Meanwhile, the statutory authorities and government-owned companies also enjoyed a positive first quarter of the year collectively experienced an operating surplus of $1.7 million, a million dollars more than expected.

McLaughlin said government has worked hard every day since being returned to office some 18 months ago, to restore stability to the country and the economy.

“Our economic policies are working and the economic indices are pointing to encouraging growth,” McLaughlin claimed. 

With overall economic activity in Cayman Islands growing by an estimated 2.2 per cent in the first six months of 2014 he said that in the first quarter, the GDP grew by 1.5 per cent while during the second it is estimated to be at 3.3 per cent. “The growth rates are the strongest estimated so far for the country during the post-2008 global financial crisis period,” the premier stated.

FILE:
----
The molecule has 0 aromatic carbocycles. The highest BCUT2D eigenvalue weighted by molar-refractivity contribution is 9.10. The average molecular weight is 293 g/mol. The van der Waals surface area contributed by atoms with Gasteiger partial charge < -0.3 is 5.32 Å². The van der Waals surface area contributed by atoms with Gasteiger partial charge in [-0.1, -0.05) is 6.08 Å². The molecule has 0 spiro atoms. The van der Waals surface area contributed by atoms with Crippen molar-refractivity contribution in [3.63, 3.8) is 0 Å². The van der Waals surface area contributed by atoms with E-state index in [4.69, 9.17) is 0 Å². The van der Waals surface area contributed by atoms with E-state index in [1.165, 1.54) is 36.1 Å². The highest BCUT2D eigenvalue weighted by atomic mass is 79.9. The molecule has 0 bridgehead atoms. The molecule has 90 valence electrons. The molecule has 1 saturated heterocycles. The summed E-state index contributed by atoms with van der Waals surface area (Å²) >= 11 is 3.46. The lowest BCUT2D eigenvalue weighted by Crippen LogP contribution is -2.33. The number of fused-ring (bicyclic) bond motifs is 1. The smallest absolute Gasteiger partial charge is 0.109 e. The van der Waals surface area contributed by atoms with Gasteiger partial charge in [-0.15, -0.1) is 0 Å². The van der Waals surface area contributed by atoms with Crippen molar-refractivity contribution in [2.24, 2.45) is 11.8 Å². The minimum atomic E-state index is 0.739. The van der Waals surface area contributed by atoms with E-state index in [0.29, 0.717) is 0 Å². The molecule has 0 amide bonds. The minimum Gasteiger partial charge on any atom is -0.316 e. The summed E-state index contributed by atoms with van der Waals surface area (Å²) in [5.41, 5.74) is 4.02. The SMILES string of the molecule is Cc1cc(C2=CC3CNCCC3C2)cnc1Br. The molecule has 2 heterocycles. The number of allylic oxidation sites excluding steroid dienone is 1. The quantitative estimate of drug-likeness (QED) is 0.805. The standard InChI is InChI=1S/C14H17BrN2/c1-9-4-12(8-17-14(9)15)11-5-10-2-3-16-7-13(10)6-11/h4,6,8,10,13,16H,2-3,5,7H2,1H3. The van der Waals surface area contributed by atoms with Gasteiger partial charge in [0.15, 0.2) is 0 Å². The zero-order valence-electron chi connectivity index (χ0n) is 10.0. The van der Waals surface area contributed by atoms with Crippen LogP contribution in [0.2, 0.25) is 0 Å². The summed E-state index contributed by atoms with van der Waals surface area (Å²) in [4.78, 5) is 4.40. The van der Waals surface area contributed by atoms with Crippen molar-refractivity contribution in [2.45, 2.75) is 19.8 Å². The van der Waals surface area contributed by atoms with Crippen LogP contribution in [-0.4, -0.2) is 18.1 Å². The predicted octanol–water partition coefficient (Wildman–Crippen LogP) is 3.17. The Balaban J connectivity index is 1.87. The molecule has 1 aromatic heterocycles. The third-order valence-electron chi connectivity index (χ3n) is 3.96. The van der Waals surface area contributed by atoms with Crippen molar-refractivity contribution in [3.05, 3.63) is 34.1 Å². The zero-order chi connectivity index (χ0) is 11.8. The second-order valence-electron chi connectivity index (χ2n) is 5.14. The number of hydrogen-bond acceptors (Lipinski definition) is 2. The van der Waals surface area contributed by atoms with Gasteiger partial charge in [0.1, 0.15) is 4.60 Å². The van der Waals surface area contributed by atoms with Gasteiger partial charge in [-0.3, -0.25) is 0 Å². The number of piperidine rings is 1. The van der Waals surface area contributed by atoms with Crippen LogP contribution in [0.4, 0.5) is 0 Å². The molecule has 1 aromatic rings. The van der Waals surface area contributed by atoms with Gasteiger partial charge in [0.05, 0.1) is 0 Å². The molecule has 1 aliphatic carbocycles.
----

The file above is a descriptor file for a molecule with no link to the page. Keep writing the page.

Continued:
He added that economic growth had occurred in several sectors including wholesale and retail trade; hotels and restaurants; transport storage and communication; real estate, renting, business activities; and construction.


Continue Reading